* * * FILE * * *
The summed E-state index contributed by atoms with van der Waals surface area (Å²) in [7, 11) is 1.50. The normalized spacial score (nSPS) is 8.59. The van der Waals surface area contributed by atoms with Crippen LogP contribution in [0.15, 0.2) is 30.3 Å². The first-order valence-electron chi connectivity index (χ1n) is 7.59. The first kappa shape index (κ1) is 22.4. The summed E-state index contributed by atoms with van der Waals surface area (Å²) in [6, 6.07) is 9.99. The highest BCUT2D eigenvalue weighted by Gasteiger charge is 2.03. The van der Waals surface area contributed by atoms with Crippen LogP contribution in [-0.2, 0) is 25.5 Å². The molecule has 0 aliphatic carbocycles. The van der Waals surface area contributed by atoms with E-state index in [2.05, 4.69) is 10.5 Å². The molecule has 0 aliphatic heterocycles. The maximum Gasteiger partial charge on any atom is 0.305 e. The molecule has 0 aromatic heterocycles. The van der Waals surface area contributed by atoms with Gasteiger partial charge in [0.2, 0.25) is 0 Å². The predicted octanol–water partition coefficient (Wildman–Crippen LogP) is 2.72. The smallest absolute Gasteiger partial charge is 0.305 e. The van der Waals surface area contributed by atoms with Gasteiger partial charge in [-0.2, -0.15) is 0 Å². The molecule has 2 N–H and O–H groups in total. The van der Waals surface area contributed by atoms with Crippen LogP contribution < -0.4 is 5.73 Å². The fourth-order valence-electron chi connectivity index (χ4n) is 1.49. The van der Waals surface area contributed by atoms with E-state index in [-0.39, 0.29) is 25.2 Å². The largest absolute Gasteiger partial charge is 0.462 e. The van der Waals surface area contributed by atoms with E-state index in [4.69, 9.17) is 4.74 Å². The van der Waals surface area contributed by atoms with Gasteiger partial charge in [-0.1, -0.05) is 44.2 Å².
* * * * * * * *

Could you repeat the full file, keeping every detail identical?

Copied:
The summed E-state index contributed by atoms with van der Waals surface area (Å²) in [7, 11) is 1.50. The normalized spacial score (nSPS) is 8.59. The van der Waals surface area contributed by atoms with Crippen LogP contribution in [0.15, 0.2) is 30.3 Å². The first-order valence-electron chi connectivity index (χ1n) is 7.59. The first kappa shape index (κ1) is 22.4. The summed E-state index contributed by atoms with van der Waals surface area (Å²) in [6, 6.07) is 9.99. The highest BCUT2D eigenvalue weighted by Gasteiger charge is 2.03. The van der Waals surface area contributed by atoms with Crippen LogP contribution in [-0.2, 0) is 25.5 Å². The molecule has 0 aliphatic carbocycles. The van der Waals surface area contributed by atoms with E-state index in [2.05, 4.69) is 10.5 Å². The molecule has 0 aliphatic heterocycles. The maximum Gasteiger partial charge on any atom is 0.305 e. The molecule has 0 aromatic heterocycles. The van der Waals surface area contributed by atoms with Gasteiger partial charge in [0.2, 0.25) is 0 Å². The predicted octanol–water partition coefficient (Wildman–Crippen LogP) is 2.72. The smallest absolute Gasteiger partial charge is 0.305 e. The van der Waals surface area contributed by atoms with Gasteiger partial charge in [-0.2, -0.15) is 0 Å². The molecule has 2 N–H and O–H groups in total. The van der Waals surface area contributed by atoms with Crippen LogP contribution < -0.4 is 5.73 Å². The fourth-order valence-electron chi connectivity index (χ4n) is 1.49. The van der Waals surface area contributed by atoms with E-state index in [-0.39, 0.29) is 25.2 Å². The largest absolute Gasteiger partial charge is 0.462 e. The van der Waals surface area contributed by atoms with E-state index in [4.69, 9.17) is 4.74 Å². The van der Waals surface area contributed by atoms with Gasteiger partial charge in [-0.1, -0.05) is 44.2 Å².